In some of the intersections in the inner city "Jaywalking" is allowed. In case you are at a loss as to what this means in NZ...it just means that if you are driving watch the pedestrians as they are allowed to walk in any direction across the road as long as the green walking sign is showing. Straight across or diagonally across from corner to corner.
Car Drivers are nutts in Christchurch, and really don't like tourists, so make sure you don't pull out infront of a local, or drive slowly.
They say that the New Zealand Drivers are some of the worst in the world. I would have to agree, so keep your eyes open for them! It's not that we are really bad, but we like it fast, and we tend not to be as patient as some.
I do not know if their brain damage starts when they sit behind the wheel the first time, or if they are born as idiots. And I do not know if the problem is so huge in NZ, and especially here in Christchurch, because you can get your driver's license already at the age of 15.
What I do know is that the name boy racers they are given by the police and the media is far too nice for those young men and women who terrorize complete neighbourhoods with their nightly races and car burn-outs, and not only while they are boys. Their dangerous driving goes on when they are adults. You will hear them drive up and down hills at high speed in low gears, or around corners with spinning wheels, and they think this sounds cool, as in fact it sounds like a grandmother not finding the correct gear.
Although the carparks at the Summit Road have been altered to keep the idiots from doing burnouts in those spots, this has not stopped them. They still race on the Summit Road at night, burn out cars and make them roll down the hills. In the gullies below the Gondola car wrecks can be spotted on a regular base.
The hoons also terrorize neighbourhoods in the outskirts of the city on the weekends. And they seem to love Bealey Avenue for night races. The police are trying to tighten up the game but there is still a lot to do, as the laws in NZ are ridiculous in this respect. (Now, after a serious incident - see further down - the National Government has announced tougher laws, and the police are more consequent in applying the existing laws. They are controlling cars with noisy exhausts and arrest people who have not paid their fines.)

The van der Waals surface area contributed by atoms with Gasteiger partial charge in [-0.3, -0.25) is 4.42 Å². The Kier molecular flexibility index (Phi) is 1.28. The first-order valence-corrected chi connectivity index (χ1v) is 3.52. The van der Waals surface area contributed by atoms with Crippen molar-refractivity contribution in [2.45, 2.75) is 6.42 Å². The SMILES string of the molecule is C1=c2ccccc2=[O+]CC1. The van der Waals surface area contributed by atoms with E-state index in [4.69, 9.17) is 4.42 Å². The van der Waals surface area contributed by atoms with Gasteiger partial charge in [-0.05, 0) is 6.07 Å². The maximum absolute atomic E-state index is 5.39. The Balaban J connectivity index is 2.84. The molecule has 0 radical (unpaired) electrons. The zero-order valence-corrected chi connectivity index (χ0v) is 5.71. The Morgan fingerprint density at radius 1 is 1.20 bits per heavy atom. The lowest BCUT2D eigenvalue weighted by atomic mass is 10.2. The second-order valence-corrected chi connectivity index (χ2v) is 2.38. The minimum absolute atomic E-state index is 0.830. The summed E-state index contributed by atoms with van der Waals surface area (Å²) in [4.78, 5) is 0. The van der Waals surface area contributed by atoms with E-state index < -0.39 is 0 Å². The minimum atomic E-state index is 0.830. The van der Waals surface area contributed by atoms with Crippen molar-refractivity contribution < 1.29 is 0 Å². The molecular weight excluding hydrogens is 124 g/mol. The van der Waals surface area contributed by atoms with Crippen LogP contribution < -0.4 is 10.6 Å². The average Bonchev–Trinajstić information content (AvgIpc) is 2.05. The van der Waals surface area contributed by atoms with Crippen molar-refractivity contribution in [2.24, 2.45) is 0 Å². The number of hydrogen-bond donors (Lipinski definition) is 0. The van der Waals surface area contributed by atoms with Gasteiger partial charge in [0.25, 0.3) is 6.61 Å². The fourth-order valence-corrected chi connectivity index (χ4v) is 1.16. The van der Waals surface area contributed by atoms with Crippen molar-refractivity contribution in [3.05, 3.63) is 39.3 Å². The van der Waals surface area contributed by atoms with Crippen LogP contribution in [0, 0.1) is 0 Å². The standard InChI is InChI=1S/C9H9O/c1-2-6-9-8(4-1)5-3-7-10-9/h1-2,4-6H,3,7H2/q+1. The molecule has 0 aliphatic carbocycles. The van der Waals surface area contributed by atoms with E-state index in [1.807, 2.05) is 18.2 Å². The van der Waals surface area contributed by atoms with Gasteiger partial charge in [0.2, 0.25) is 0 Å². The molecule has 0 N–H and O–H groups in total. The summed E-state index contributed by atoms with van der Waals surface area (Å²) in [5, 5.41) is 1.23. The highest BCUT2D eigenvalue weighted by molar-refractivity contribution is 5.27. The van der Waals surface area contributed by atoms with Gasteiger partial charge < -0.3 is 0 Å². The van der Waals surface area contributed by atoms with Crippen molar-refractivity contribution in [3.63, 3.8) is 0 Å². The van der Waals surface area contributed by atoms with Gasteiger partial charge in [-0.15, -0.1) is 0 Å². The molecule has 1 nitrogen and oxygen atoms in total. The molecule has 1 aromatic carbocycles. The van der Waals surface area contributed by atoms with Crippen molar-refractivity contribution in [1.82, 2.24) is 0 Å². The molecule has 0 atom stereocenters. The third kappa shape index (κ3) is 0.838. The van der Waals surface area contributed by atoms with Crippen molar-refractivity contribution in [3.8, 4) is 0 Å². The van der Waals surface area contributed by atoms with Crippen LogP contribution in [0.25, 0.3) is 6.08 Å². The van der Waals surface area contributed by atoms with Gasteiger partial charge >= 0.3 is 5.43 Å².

Update 7 March 2009
In the meantime the situation has deteriorated. The boyracer scene has been infiltrated by real hooligans. Some weeks ago someone fired three shots at a lone police officer at a large gathering of the car hoons. Later he had to drive from a car racing straight towards him. The mayor who has been trying to address the problem has been targeted and insulted. The Southern Cross Hospital on Bealey Avenue move their patients to rooms not facing Bealey Ave on Friday afternoon. Moteliers on this street do not dare to speak out openly because if they do, the hoons throw stones at their windows. If they speak anonymously only, the hoons "only" urinate and smash bottles on their lawns. This is their way of peaceful behaviour. Visitors leave the motels on the weekends as the hoons drive around the Four Avenues around the city centre in their noisy cars until the early morning hours, yelling, yahooing, throwing bottles out of the windows. Animals at Orana Park have been scared by those people firing fireworks. Chch Airport is on high alert because the guys (and girls!) do the same there along the fences although the grass is bone-dry.
But the best joke in the whole mayhem was the CEO of Christchurch's and Canterbury's tourist office: When she heard about a German TV programme that had aired a brilliant - and still far too harmless - report about the city's "boyracers", she said the report "misrepresented" the situation. Locals said they did not know that their tourist office was run by an ostrich LOL
Avoid the Four Avenues on Friday and Saturday night. The streets are Bealey, Deans, Moorhouse and Fitzgerald Avenues. They are long and wide roads perfect for racing. The young people say they do this idiotic circling because it is too expensive to hang out in pubs and nightclubs. With NZ$ 20 worth of petrol they can drive around the city centre the whole night. Normally the drivers stays sober and the passengers in the cars drink and throw the empty bottles out of the windows. So take care if you have to cross or walk along one of the avenues.
Never accept a race with an idiot beside you at the traffic lights. Either ignore them or if you feel threatened or watch dangerous driving, note the number plate and call the police.
Of course, do not book accommodation along those avenues for Friday and Saturday nights, or you will not sleep. On other nights there is no problem. Some motels and hotels on Bealey Avenue, for example, are even extremely nice and beautiful.
Phone: *555 (traffic police)Related to:
Montreal Street and Madras Street are ONEWAY north traffic
Barbadoes Street and Durham Street are ONEWAY south traffic
Lichfield Street and Salisbury Street are ONEWAY east traffic
St Asaph Street and Kilmore Street are ONEWAY west traffic
Yes, I guess it's due to the earthquake quite recently. It's no big deal, but if you're driving and are solely relying on your GPS, you may be in a little trouble. At least that was what I experienced. The GPS was loaned from the car rental company. A paper map may probably help a bit.
In Christchurch, as all of New Zealand, people drive on the left side of the road. If you are used to driving on the right side or if you do not feel comfortable driving in a forgien country, I would recommend taking public transportation. Or perhaps rent a bicycle? It's not uncommon for people to cycle or walk to their destination within the city.